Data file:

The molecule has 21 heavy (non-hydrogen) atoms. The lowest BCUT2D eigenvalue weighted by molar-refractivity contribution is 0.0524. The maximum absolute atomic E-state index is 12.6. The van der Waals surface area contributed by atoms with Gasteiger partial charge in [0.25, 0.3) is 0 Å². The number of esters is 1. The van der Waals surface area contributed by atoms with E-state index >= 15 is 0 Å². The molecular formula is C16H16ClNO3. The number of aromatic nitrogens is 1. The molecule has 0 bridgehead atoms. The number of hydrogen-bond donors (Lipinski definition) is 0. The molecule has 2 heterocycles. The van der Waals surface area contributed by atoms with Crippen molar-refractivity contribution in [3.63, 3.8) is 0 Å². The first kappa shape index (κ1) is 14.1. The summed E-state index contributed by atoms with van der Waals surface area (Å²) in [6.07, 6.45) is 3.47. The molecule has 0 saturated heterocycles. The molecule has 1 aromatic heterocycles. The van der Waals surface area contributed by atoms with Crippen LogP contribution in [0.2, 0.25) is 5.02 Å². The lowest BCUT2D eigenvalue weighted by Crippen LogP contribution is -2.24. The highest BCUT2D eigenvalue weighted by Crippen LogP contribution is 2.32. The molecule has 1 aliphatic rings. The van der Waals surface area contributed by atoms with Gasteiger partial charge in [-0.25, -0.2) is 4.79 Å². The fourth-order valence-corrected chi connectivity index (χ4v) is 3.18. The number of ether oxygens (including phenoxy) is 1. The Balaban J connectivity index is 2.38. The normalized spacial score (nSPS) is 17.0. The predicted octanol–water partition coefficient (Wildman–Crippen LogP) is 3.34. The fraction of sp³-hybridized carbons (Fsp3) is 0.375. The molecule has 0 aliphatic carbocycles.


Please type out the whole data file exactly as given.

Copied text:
The molecule has 21 heavy (non-hydrogen) atoms. The lowest BCUT2D eigenvalue weighted by molar-refractivity contribution is 0.0524. The maximum absolute atomic E-state index is 12.6. The van der Waals surface area contributed by atoms with Gasteiger partial charge in [0.25, 0.3) is 0 Å². The number of esters is 1. The van der Waals surface area contributed by atoms with E-state index >= 15 is 0 Å². The molecular formula is C16H16ClNO3. The number of aromatic nitrogens is 1. The molecule has 0 bridgehead atoms. The number of hydrogen-bond donors (Lipinski definition) is 0. The molecule has 2 heterocycles. The van der Waals surface area contributed by atoms with Crippen molar-refractivity contribution in [3.63, 3.8) is 0 Å². The first kappa shape index (κ1) is 14.1. The summed E-state index contributed by atoms with van der Waals surface area (Å²) in [6.07, 6.45) is 3.47. The molecule has 0 saturated heterocycles. The molecule has 1 aromatic heterocycles. The van der Waals surface area contributed by atoms with Crippen LogP contribution in [0.2, 0.25) is 5.02 Å². The lowest BCUT2D eigenvalue weighted by Crippen LogP contribution is -2.24. The highest BCUT2D eigenvalue weighted by Crippen LogP contribution is 2.32. The molecule has 1 aliphatic rings. The van der Waals surface area contributed by atoms with Gasteiger partial charge in [-0.25, -0.2) is 4.79 Å². The fourth-order valence-corrected chi connectivity index (χ4v) is 3.18. The number of ether oxygens (including phenoxy) is 1. The Balaban J connectivity index is 2.38. The normalized spacial score (nSPS) is 17.0. The predicted octanol–water partition coefficient (Wildman–Crippen LogP) is 3.34. The fraction of sp³-hybridized carbons (Fsp3) is 0.375. The molecule has 0 aliphatic carbocycles.